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    Help for kids with complex conditions

    Key members of a House of Representatives health subcommittee say they are determined to push out legislation intended to pay for better care coordination under Medicaid for children with complex medical conditions. However, key questions are who will do that coordination and how the money will flow.

    A new proposal before the House Energy and Commerce Subcommittee on Health would provide an option to allow states to pay for comprehensive care coordination for exceptional children through health homes, such as pediatricians, pediatric specialists, children’s hospitals, and community centers.

    These health homes would also coordinate access to out-of-state care as medically necessary, according to a memo from the subcommittee, which held a hearing on the proposal in early July.

    Such an arrangement could lead to big changes because 3 million US children have complex conditions and 2 million of those are under Medicaid. They are about 6% of Medicaid children but account for 40% of all Medicaid spending on children, according to statistics in the original legislation.

    The new draft is a reworking of legislation proposed last year Advancing Care for Exceptional Kids (ACE Kids) Act of 2015 (HR 546 and S 298), which was pushed by the Children’s Hospital Association, that would have assigned such children to a “nationally designated children’s hospital network” unless the child or family opted not to participate.

    Members of Congress got feedback from a range of stakeholders. The National Association of Medicaid Directors (NAMD) recently said the bill, among other things, would create a complex and burdensome new 3-way arrangement among the federal government, the states, and the children’s hospital network.

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    The Medicaid Health Plans of America said the proposal would move very sick children from highly coordinated managed care plans to provider networks that have no history of providing basic care and cost management.

    In light of such objections, a “transformation” of the bill, as sponsor Joe Barton (R-TX) called it, was released not long before the hearing, with Barton saying it had changed from facilities centric to family centric.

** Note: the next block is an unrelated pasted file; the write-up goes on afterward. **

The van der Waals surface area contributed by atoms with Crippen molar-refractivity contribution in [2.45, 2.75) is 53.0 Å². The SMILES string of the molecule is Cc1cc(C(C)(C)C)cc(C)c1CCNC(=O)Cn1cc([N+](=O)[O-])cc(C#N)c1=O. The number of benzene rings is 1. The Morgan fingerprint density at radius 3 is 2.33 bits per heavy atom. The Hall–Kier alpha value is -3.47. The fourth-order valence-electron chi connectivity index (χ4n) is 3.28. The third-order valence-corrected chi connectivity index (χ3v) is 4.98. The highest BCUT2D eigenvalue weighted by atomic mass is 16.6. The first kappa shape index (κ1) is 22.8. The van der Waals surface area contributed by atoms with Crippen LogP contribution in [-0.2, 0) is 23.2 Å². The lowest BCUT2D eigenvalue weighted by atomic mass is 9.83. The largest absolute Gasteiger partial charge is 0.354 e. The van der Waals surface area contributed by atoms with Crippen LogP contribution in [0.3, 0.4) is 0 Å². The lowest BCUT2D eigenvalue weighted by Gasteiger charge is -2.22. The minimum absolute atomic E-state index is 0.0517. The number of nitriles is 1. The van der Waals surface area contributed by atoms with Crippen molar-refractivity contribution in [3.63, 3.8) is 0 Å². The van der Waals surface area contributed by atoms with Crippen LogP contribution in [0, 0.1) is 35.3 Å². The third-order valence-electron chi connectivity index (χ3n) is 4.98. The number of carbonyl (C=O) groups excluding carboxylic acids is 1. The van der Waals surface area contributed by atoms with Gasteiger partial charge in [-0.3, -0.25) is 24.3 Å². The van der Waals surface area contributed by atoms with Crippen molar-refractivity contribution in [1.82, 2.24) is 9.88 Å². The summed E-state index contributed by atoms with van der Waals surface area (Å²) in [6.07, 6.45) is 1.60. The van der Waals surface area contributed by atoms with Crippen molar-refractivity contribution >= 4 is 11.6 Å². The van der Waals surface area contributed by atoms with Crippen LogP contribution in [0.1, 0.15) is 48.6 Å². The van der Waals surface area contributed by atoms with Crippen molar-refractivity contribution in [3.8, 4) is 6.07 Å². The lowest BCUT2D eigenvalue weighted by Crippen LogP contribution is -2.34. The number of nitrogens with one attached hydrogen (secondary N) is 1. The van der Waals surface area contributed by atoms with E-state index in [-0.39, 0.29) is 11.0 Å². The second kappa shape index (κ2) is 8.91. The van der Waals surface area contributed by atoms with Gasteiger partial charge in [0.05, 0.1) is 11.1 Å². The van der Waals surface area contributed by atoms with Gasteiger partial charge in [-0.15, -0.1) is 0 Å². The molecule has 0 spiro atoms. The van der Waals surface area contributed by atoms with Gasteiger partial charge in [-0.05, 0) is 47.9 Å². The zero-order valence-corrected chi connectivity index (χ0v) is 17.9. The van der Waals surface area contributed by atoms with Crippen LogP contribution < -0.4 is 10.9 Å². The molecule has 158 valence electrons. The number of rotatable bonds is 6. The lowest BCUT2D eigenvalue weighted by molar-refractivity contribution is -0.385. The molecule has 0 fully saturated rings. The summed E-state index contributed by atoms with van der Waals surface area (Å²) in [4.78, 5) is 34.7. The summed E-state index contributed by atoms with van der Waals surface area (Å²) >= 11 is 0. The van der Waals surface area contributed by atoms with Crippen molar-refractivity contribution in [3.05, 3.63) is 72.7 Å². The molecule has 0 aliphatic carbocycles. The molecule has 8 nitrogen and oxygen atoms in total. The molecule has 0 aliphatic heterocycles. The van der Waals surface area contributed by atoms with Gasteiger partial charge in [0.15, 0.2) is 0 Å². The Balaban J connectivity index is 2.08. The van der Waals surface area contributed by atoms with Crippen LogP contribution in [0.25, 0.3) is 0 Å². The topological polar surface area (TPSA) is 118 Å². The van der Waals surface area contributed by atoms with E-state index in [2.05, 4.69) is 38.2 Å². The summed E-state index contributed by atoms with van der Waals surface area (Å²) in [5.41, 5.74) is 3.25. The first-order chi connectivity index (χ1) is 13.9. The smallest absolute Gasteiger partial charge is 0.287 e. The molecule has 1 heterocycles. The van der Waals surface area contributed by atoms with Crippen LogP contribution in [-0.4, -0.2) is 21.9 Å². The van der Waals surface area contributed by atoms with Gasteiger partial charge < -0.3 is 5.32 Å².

The new draft says payments to the designated providers may be made on a per-member, per-month basis and may, but are not required, to include shared savings models, pay-for-performance models, contingency awards for reducing emergency department use, or other incentive-based approaches. States will provide guidance on the policy and procedures for accessing care out-of-state for such children.

    In a packed hearing room with many in the audience wearing large stickers supporting the ACE Kids bill, Rep. Joseph Pitts (R-PA), the subcommittee chair, said the current draft represents 1 approach, but that the subcommittee is open to feedback and other ideas.

    The legislation’s sponsorship is bipartisan, something prized in today’s divisive Congress. Key champions of the bill on the subcommittee, Barton and Kathy Castor (D-FL), were highly complimentary of each other’s work.

    With 218 House members and over 30 senators signed on as co-sponsors of the previous version, Barton voiced hope that the bill can be passed in this congressional session. He said he and others have been working on the bill for 4 years.

    Barton noted the draft does not have a requirement for a quality measures at the federal level for these health homes.

    Although all the witnesses at the hearing agreed on the need for such measures, Matt Salo, executive director of the NAMD, cautioned against legislating specific measures until people are sure what they should be. It is important, he said, to look at the data we have to focus on a core implementable set of measures that can be done by providers.

    For more information about the hearing, go to bit.ly/Ace-Kids-Act.


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